Caught up in the swirl of confusion surrounding the immigration issue on Capitol Hill is a guestworker visa program that serves as a lifeline for many U.S. farmers.
Called the H-2A visa, it allows farmers to bring in guestworkers from outside the U.S. to do the work that Americans will not do. To qualify to bring H-2A workers to their farm to harvest fruits or vegetables, prune trees or do other work, farmers first have to advertise the jobs to Americans. Once they can’t get enough domestic workers, they can apply for foreign workers, but they have to pay to get the paperwork through the federal government. They then must pay to get the workers to the farm and back to their home country and provide housing. They also must pay the H-2A workers a higher minimum wage — $14.12 an hour in Washington state — established by the federal government. This is to prevent farmers from using “low-cost” H-2A workers to displace domestic workers.
No problem there, since finding enough domestic workers is all but impossible as tree fruit and other plantings increase. The growing U.S. economy also attracts domestic workers to the construction industry and other jobs that offer year-round employment and fringe benefits. All of that forces farmers to look overseas for help through the H-2A visa. In Washington alone, the use of H-2A visas is up nearly 60 percent this year to 30,000 guestworkers.
The main reason H-2A is an issue is its high costs and the slow federal processing that farmers have encountered, especially during the Barack Obama administration.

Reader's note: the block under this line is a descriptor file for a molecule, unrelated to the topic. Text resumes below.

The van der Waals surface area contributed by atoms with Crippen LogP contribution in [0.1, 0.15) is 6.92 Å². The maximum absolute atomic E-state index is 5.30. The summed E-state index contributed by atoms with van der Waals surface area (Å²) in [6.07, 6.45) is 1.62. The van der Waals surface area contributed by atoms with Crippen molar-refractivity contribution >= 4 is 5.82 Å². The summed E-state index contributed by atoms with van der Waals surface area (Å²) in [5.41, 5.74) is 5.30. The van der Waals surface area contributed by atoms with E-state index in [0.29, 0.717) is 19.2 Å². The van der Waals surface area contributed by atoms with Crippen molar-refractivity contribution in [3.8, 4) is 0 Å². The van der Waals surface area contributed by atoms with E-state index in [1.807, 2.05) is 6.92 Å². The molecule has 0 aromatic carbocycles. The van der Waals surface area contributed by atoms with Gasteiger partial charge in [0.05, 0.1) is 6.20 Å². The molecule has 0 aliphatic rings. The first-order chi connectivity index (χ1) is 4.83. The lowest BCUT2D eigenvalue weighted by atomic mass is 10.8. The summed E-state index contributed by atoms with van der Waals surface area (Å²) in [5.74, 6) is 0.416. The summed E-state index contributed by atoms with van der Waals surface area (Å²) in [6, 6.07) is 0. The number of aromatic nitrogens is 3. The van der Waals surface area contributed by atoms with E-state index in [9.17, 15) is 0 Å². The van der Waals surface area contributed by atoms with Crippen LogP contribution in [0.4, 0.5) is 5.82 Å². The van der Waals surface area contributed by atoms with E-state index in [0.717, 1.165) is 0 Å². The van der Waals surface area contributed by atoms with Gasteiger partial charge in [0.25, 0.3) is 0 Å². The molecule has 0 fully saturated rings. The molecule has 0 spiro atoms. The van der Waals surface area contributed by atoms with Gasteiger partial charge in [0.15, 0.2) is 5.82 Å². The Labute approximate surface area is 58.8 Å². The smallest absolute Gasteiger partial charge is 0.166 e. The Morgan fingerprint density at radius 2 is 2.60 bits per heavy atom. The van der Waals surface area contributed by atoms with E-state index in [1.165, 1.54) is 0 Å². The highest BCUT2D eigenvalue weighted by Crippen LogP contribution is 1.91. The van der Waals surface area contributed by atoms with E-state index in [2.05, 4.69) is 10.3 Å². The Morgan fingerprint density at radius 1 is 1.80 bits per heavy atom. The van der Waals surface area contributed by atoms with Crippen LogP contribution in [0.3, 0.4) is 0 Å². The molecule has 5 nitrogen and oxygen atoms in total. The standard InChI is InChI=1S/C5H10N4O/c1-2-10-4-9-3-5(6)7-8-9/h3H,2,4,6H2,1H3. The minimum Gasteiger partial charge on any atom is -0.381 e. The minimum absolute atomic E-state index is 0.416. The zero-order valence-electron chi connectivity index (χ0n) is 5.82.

But beyond that, H-2A workers are limited in the amount of time they can be in the U.S. That means they are unavailable for year-round jobs at dairies and other agricultural occupations that are not seasonal.
In the meantime, the agricultural foreign guestworker issue was split off from the immigration issue as the U.S. House tried to get its arms around the issue. An alternative program, the H-2C program, would be cheaper and provide year-round guestworkers, but set a limit low enough to make farmers worry that they would come up short. After all, the whole point of a guestworker program is to make sure farmers have enough workers, not limit them. Even though the limit would increase over time, it was seen as a poison pill by some agricultural groups that depend heavily on handwork.
The result was the U.S. House fumbled another important issue, to the detriment of U.S. farmers. Though some in the House continued to work to get an improved guestworker program passed, others appeared to be intent on holding off until after the November elections.
That’s too bad. It’s not like Congress has a sterling record for incumbents to run on. One would think that passing a bill to help U.S. farmers harvest the food they need to feed Americans would be a top priority among elected leaders.
Apparently, though, they can wait until after the election. But U.S. farmers can’t.